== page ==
I’ve been checking out an interesting website today that I thought you should know about – it is www.pi3k.org.
Remember the “Stand Up To Cancer” telethon? It’s a program of the Entertainment Industry Foundation and they raise money for cancer research. Apparently several “Dream Teams” have been formed with the funds from this telethon and these Dream Teams are comprised of very talented scientists and clinicians who are collaborating.
Who is PI3K.Org?
PI3K.org is comprised of the best minds from Beth Israel Deaconess Medical Center, MD Anderson Cancer Center, Memorial Sloan-Kettering Cancer Center, Herbert Irving Comprehensive Cancer Center, Dana Farber Cancer Institute, Vanderbilt-Ingram Cancer Center, Vall D’Hebron Institute of Oncology, and Massachusetts General Hospital Cancer Center. Some great minds collaborating indeed!
The mission of PI3K.org is to “take scientific and clinical observations and rapidly apply them to cutting edge clinical trials for patients diagnosed with breast cancer, ovarian cancer and endometrial cancer. Our Dream Team is composed of researchers and clinical investigators that have pioneered the discovery of the PI3K pathway and have proven its significance in women’s cancers.”
So What Is PI3K?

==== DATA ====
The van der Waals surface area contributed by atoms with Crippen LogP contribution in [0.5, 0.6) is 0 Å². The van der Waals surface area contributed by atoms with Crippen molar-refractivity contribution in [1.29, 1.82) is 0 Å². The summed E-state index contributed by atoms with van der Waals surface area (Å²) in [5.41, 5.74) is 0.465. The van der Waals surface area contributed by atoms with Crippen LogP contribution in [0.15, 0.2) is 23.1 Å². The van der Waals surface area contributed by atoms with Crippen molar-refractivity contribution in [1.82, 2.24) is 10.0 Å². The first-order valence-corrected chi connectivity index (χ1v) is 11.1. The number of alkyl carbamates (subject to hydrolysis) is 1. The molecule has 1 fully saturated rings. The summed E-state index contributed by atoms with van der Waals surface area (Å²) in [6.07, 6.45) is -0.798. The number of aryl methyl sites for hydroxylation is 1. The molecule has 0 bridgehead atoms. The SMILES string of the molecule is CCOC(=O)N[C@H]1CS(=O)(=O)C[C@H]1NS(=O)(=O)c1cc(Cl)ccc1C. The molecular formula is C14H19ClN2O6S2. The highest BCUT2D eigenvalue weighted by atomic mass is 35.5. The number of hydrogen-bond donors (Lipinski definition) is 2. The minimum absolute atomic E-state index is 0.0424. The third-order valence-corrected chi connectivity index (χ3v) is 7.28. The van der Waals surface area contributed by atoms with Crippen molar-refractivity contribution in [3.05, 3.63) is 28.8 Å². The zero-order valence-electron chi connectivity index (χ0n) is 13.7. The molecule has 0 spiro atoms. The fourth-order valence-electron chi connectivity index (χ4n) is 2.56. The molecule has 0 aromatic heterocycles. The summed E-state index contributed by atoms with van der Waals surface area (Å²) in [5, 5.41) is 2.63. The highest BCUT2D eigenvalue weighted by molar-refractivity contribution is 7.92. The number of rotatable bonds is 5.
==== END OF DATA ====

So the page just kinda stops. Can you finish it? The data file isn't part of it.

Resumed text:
Having never heard of the PI3K Pathway before today, I had to go into research mode. Here’s a good explanation of the PI3K Pathway offered by PI3k.org.
Wikipedia also has this to offer: “Phosphatidylinositol 3-kinases (PI 3-kinases or PI3Ks) are a family of enzymes involved in cellular functions such as cell growth, proliferation, differentiation, motility, survival and intracellular trafficking, which in turn are involved in cancer.”
Researchers have discovered that with many breast cancer patients, problems occur in the PI3K pathway, resulting in disregulation of cell functions which can contribute to the development of many different types of cancers, including breast, ovarian and endometrial cancers.
If you want ALL the gory details about cell signalling and how PI3K plays its part, click here. If not, suffice to say that researchers are very actively involved in developing new drugs and therapies which target the PI3K pathway, which is abnormal in about 20-30% of patients with advanced breast cancer.
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